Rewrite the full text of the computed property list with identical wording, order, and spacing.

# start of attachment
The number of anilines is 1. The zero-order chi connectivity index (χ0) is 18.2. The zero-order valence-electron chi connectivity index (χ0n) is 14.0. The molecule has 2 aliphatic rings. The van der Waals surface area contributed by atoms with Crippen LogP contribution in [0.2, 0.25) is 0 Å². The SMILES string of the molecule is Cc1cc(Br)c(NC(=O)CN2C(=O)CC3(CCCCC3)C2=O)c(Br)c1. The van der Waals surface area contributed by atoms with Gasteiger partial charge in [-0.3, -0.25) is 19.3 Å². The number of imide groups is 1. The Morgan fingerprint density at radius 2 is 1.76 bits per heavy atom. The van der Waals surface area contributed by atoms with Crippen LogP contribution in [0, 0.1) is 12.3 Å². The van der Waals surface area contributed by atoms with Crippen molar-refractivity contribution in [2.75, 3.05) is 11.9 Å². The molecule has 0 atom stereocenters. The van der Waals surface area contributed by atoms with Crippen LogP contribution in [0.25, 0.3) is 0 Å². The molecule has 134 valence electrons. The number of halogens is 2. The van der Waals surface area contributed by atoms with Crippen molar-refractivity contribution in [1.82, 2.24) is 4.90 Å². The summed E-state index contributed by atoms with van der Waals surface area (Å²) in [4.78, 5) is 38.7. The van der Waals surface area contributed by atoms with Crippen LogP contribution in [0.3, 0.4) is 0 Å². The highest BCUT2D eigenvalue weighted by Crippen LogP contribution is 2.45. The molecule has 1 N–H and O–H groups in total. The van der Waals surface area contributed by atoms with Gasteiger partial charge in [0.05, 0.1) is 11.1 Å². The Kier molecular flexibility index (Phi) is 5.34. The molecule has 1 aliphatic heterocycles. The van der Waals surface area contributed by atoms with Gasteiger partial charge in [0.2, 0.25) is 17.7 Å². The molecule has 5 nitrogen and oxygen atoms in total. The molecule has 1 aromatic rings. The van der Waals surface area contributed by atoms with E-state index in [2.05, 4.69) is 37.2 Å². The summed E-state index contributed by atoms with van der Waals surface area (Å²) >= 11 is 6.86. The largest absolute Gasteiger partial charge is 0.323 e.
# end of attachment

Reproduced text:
The number of anilines is 1. The zero-order chi connectivity index (χ0) is 18.2. The zero-order valence-electron chi connectivity index (χ0n) is 14.0. The molecule has 2 aliphatic rings. The van der Waals surface area contributed by atoms with Crippen LogP contribution in [0.2, 0.25) is 0 Å². The SMILES string of the molecule is Cc1cc(Br)c(NC(=O)CN2C(=O)CC3(CCCCC3)C2=O)c(Br)c1. The van der Waals surface area contributed by atoms with Gasteiger partial charge in [-0.3, -0.25) is 19.3 Å². The number of imide groups is 1. The Morgan fingerprint density at radius 2 is 1.76 bits per heavy atom. The van der Waals surface area contributed by atoms with Crippen LogP contribution in [0, 0.1) is 12.3 Å². The van der Waals surface area contributed by atoms with Crippen molar-refractivity contribution in [2.75, 3.05) is 11.9 Å². The molecule has 0 atom stereocenters. The van der Waals surface area contributed by atoms with Crippen LogP contribution in [0.25, 0.3) is 0 Å². The molecule has 134 valence electrons. The number of halogens is 2. The van der Waals surface area contributed by atoms with Crippen molar-refractivity contribution in [1.82, 2.24) is 4.90 Å². The summed E-state index contributed by atoms with van der Waals surface area (Å²) in [4.78, 5) is 38.7. The van der Waals surface area contributed by atoms with Crippen LogP contribution in [0.3, 0.4) is 0 Å². The highest BCUT2D eigenvalue weighted by Crippen LogP contribution is 2.45. The molecule has 1 N–H and O–H groups in total. The van der Waals surface area contributed by atoms with Gasteiger partial charge in [0.05, 0.1) is 11.1 Å². The Kier molecular flexibility index (Phi) is 5.34. The molecule has 1 aliphatic heterocycles. The van der Waals surface area contributed by atoms with Gasteiger partial charge in [0.2, 0.25) is 17.7 Å². The molecule has 5 nitrogen and oxygen atoms in total. The molecule has 1 aromatic rings. The van der Waals surface area contributed by atoms with E-state index in [2.05, 4.69) is 37.2 Å². The summed E-state index contributed by atoms with van der Waals surface area (Å²) >= 11 is 6.86. The largest absolute Gasteiger partial charge is 0.323 e.